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Planning a trip abroad? Health Center offers
tips for international travelers
(April 5, 1999)

If your vacation plans include stops in developing countries, experts at the UConn Health Center suggest seeking medical advice at least four to six weeks prior to your departure.

The Health Center's International Traveler's Medical Service offers up-to-date recommendations concerning the prevention of malaria, diarrheal disease and other travel- related illnesses. The service also provides safety tips, information about medical care in foreign countries and, when necessary, immunizations for travelers with destinations in Asia, Africa, South and Central America, India, Eastern Europe, and other developing areas.

"For most people, any trip outside Western Europe or Canada requires some prior knowledge of health risks, and medical advice about how to avoid exposure to infectious diseases," explains David Hill, director of the International Traveler's Medical Service.

About 1,500 Connecticut residents - ranging in age from one-month to more than 90 years old - use the service at the Health Center every year. The clinic is open five days a week, and appointments can be made by calling (860) 679-2411 or by calling UConnLink at (800) 535-6232.

Hill offers the following advice to maintain health when traveling overseas:

  • Before you leave:
  • Make an appointment four to six weeks before your departure, so there is sufficient time for immunizations.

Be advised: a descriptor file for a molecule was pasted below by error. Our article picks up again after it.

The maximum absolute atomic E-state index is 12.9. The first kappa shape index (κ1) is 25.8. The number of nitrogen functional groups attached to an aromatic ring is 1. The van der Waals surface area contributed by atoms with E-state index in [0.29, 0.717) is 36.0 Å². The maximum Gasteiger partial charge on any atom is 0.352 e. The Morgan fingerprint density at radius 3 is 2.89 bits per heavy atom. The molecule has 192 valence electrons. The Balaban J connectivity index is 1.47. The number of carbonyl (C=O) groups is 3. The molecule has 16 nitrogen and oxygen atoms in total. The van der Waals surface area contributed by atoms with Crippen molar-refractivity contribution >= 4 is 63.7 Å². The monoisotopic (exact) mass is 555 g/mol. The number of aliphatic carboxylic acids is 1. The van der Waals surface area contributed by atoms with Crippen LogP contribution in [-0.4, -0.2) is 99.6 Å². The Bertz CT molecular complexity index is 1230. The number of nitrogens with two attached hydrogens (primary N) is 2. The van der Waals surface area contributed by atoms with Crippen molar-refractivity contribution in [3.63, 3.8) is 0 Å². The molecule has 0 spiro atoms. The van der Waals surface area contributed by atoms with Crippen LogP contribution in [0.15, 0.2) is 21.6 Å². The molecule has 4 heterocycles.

• Ask about the effect of jet lag on your medications, or your medical conditions.

  • Pack an extra set of medications and eyeglasses as well as a simple first-aid kit.

  • When you arrive:
  • If there is a risk of contracting malaria, use repellents, wear protective clothing and sleep behind netting or screens to avoid the nocturnal malaria-carrying mosquitoes. (Malaria affects 600 to 750 American travelers every year.)

  • Avoid uncooked leafy greens and vegetables, tap water and ice cubes, and poorly cooked meats, fish and seafood, to decrease your chances of getting diarrhea.

  • Instead, choose bottled and/or carbonated beverages, heated beverages, such as coffee and tea, and cooked foods.

  • Don't leave personal safety habits at home. Use caution when swimming or driving, and avoid traveling alone in urban areas at night.

  • If you do become ill when traveling, tell your doctor when you return.

"Our numbers show increases in the number of Connecticut residents traveling to developing countries. Travel to these destinations is safe and enriching - especially if proper attention is given to potential medical threats," Hill says.

Maureen McGuire